Is Capital Punishment Just?

Christian views on the death penalty are changing, and I can no longer remain neutral.
Is Capital Punishment Just?

On March 2, 2015, Georgia death-row inmate Kelly Gissendaner had what she thought was her last supper. That same day, death-penalty opponents gathered on the stairs of the Georgia state capitol and at the Georgia Diagnostic Prison in Jackson to protest Gissendaner’s execution. But it was a false end: Later that day, Gissendaner returned to death row due to a cloudiness in the pentobarbitol, the drug that causes respiratory arrest in a lethal injection.

Then, in the early morning of September 30, 2015, Gissendaner became the first woman in over 70 years to be executed in the state of Georgia. She had admitted her guilt: She plotted to kill her husband, though her boyfriend, Gregory Owen, was the one who executed the murder, stabbing Douglas Gissendaner multiple times in 1997. (Owen is serving a life sentence, though he could seek parole in seven years.)

For her second last supper, Gissendaner ate cheese dip with chips and Texas nachos. In her final statement, she said: “I just want my kids to know that love still beats out hate. And I want the Gissendaner family to know that I'm sorry and because of me a good man lost his life. And I want to tell my kids I love them so much and I am so proud of them.”

As Gissendaner’s execution began, she sang “Amazing Grace.”

The Death Penalty in America

In 2015 the National Association of Evangelicals changed its 1973 resolution on the death penalty with this statement:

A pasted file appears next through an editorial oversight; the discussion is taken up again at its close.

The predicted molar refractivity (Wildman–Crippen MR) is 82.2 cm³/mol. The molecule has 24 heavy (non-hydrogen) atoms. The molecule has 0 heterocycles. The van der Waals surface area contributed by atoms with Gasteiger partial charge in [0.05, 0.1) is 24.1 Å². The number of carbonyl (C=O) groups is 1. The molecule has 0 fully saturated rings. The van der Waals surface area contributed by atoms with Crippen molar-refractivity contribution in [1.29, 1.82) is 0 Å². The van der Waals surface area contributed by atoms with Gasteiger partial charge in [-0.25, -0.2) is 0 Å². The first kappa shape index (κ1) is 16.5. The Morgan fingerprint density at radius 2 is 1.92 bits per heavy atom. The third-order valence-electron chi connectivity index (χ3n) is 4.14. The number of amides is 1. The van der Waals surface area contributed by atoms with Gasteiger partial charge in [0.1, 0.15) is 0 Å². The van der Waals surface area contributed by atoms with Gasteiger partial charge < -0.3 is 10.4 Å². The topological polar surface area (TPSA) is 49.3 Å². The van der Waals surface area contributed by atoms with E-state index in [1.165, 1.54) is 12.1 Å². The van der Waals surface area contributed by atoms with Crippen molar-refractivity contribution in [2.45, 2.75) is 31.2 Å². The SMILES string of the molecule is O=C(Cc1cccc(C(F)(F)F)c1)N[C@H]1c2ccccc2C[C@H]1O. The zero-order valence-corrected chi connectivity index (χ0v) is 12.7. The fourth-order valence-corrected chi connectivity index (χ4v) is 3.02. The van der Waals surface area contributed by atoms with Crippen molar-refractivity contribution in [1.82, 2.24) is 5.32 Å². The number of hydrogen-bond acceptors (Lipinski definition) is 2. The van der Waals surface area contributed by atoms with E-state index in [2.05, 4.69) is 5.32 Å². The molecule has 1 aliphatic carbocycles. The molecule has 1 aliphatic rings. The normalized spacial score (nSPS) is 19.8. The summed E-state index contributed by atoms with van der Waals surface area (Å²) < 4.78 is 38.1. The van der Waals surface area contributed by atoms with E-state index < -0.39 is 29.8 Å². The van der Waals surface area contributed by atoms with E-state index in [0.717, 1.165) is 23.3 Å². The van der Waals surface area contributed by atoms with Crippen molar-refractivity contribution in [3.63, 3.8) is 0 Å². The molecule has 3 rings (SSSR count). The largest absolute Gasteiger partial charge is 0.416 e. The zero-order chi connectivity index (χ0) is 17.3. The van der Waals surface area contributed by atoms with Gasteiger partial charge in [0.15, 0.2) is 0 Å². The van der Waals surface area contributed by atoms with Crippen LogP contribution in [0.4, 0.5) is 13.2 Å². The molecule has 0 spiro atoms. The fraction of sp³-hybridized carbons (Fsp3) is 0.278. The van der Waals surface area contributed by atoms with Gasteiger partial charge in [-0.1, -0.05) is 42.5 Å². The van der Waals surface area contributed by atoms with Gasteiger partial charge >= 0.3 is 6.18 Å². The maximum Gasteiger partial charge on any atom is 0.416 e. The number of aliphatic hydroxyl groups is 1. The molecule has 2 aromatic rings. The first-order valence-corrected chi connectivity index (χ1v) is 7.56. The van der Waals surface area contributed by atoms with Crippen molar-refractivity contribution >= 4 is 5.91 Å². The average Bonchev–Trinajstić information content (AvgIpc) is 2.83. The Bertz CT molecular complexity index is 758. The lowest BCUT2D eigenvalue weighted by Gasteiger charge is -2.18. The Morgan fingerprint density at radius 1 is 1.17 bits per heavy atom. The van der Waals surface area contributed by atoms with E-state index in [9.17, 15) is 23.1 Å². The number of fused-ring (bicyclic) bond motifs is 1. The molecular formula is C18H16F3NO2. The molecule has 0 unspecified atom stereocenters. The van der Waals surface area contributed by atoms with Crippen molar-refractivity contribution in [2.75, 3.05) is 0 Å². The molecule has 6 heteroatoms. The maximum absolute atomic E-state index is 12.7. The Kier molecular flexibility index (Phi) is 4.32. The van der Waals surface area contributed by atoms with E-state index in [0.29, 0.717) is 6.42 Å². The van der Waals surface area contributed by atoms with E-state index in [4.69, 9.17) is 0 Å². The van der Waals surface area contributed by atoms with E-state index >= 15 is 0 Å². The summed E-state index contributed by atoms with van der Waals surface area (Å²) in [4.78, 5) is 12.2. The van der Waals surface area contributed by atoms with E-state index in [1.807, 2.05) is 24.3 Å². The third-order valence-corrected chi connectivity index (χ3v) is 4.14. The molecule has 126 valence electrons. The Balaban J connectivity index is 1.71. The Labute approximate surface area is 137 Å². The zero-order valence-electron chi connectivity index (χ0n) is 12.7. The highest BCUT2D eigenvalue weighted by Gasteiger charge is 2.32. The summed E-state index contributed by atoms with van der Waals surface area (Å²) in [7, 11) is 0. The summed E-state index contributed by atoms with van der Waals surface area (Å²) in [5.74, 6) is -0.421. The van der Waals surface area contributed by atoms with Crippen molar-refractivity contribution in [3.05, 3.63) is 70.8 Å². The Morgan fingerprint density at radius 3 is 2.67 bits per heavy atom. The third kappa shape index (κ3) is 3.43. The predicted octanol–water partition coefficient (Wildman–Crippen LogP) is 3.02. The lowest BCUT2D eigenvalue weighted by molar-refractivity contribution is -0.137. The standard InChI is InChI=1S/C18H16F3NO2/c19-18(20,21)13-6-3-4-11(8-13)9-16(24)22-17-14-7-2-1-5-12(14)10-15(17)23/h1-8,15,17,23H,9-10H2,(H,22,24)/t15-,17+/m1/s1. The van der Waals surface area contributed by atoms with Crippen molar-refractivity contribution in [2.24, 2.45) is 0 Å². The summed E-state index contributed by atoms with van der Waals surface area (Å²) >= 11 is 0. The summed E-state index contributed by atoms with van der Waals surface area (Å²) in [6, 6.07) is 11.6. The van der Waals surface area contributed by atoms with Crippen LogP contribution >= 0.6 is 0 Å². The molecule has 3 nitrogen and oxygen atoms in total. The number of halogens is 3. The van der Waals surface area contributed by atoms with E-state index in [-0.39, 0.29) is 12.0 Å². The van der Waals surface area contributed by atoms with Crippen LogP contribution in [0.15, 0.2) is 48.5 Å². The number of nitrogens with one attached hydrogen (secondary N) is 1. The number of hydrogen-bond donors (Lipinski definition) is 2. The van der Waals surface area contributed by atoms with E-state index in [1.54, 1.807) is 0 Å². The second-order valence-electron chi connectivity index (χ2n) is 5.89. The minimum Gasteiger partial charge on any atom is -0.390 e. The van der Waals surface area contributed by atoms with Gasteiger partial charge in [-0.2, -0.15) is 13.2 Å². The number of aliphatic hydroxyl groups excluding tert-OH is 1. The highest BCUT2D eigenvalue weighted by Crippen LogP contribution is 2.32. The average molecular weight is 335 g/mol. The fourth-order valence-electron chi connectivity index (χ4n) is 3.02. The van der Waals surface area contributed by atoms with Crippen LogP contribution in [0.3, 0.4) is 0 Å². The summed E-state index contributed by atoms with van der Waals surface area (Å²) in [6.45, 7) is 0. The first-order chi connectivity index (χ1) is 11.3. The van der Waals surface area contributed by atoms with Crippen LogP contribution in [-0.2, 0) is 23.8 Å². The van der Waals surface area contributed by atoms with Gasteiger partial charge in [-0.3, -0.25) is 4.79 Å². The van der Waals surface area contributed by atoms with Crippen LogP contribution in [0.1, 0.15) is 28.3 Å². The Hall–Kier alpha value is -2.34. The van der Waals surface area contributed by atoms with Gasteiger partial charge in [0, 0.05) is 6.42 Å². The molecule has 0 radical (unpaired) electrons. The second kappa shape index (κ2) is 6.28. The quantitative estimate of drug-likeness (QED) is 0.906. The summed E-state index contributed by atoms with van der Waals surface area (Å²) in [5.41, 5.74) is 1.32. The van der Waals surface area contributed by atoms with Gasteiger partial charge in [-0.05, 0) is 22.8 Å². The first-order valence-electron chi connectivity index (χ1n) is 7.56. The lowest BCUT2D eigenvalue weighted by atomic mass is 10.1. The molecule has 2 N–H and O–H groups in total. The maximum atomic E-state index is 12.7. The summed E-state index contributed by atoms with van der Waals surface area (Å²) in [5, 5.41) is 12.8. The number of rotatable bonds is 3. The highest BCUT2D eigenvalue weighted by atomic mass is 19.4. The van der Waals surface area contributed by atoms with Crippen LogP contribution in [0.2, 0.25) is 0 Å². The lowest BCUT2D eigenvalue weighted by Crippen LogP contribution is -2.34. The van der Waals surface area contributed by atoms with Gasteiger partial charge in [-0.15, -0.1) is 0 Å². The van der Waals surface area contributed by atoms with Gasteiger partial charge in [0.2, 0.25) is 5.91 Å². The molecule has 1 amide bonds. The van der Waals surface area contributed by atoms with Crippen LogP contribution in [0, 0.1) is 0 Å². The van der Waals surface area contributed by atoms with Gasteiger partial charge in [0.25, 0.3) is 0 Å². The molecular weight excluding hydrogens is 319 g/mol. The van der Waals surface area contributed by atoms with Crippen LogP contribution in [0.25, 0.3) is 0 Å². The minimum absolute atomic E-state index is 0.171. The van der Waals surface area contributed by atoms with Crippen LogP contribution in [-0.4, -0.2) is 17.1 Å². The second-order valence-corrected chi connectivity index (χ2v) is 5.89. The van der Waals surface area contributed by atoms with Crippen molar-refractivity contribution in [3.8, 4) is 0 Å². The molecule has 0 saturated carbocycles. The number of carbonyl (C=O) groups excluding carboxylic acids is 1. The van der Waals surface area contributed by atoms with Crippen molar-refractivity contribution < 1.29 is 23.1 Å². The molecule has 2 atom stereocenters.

Evangelical Christians differ in their beliefs about capital punishment, often citing strong biblical and theological reasons either for the just character of the death penalty in extreme cases or for the sacredness of all life, including the lives of those who perpetrate serious crimes and yet have the potential for repentance and reformation. We affirm the conscientious commitment of both streams of Christian ethical thought.

Subscriber access onlyYou have reached the end of this Article Preview
To continue reading, join now for free and get complete access.
orJoin Now for Free

Read more articles that highlight writing by Christian women at

Joy-Elizabeth Lawrence

Joy-Elizabeth Lawrence (MCS, Regent College) is a TCW regular contributor and blogger for Reformed Worship. She tells biblical stories, speaks about worship, and cares for her young children in Willowbrook, Illinois. Find her at

Free CT Women Newsletter

Sign up today for our weekly newsletter: Marriage & Family. CT's weekly newsletter to help women grow their marriage and family relationships through biblical principles.

Read These Next

  • Related Issue
    Vindicated Subscriber Access Only
    Is taking matters into our own hands the solution?
  • Editor's PickStop Being So "Helpful" at Work
    Stop Being So "Helpful" at WorkSubscriber Access Only
    What to do when male colleagues automatically assume you’ll take the notes, make the coffee, and plan the office party

For Further StudyFor Further StudyDownloadable resources to go deeper


Join in the conversation on Facebook or Twitter

May 25

Follow Us

More Newsletters